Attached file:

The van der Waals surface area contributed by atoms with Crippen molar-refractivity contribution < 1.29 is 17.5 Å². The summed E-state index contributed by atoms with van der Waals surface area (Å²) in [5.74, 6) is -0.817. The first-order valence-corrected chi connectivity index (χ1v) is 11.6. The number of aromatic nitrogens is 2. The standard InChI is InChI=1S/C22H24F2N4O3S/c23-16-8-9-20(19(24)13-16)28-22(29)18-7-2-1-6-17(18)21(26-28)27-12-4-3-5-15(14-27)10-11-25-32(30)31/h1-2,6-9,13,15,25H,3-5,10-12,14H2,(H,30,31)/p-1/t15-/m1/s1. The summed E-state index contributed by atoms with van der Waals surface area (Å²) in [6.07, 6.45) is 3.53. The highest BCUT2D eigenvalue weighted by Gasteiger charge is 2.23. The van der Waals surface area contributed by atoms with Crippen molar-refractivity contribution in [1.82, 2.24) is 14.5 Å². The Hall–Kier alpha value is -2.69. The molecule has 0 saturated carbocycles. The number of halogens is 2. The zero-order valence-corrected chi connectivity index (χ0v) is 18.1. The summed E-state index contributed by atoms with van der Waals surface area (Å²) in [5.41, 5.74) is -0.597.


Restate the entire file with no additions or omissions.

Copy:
The van der Waals surface area contributed by atoms with Crippen molar-refractivity contribution < 1.29 is 17.5 Å². The summed E-state index contributed by atoms with van der Waals surface area (Å²) in [5.74, 6) is -0.817. The first-order valence-corrected chi connectivity index (χ1v) is 11.6. The number of aromatic nitrogens is 2. The standard InChI is InChI=1S/C22H24F2N4O3S/c23-16-8-9-20(19(24)13-16)28-22(29)18-7-2-1-6-17(18)21(26-28)27-12-4-3-5-15(14-27)10-11-25-32(30)31/h1-2,6-9,13,15,25H,3-5,10-12,14H2,(H,30,31)/p-1/t15-/m1/s1. The summed E-state index contributed by atoms with van der Waals surface area (Å²) in [6.07, 6.45) is 3.53. The highest BCUT2D eigenvalue weighted by Gasteiger charge is 2.23. The van der Waals surface area contributed by atoms with Crippen molar-refractivity contribution in [1.82, 2.24) is 14.5 Å². The Hall–Kier alpha value is -2.69. The molecule has 0 saturated carbocycles. The number of halogens is 2. The zero-order valence-corrected chi connectivity index (χ0v) is 18.1. The summed E-state index contributed by atoms with van der Waals surface area (Å²) in [5.41, 5.74) is -0.597.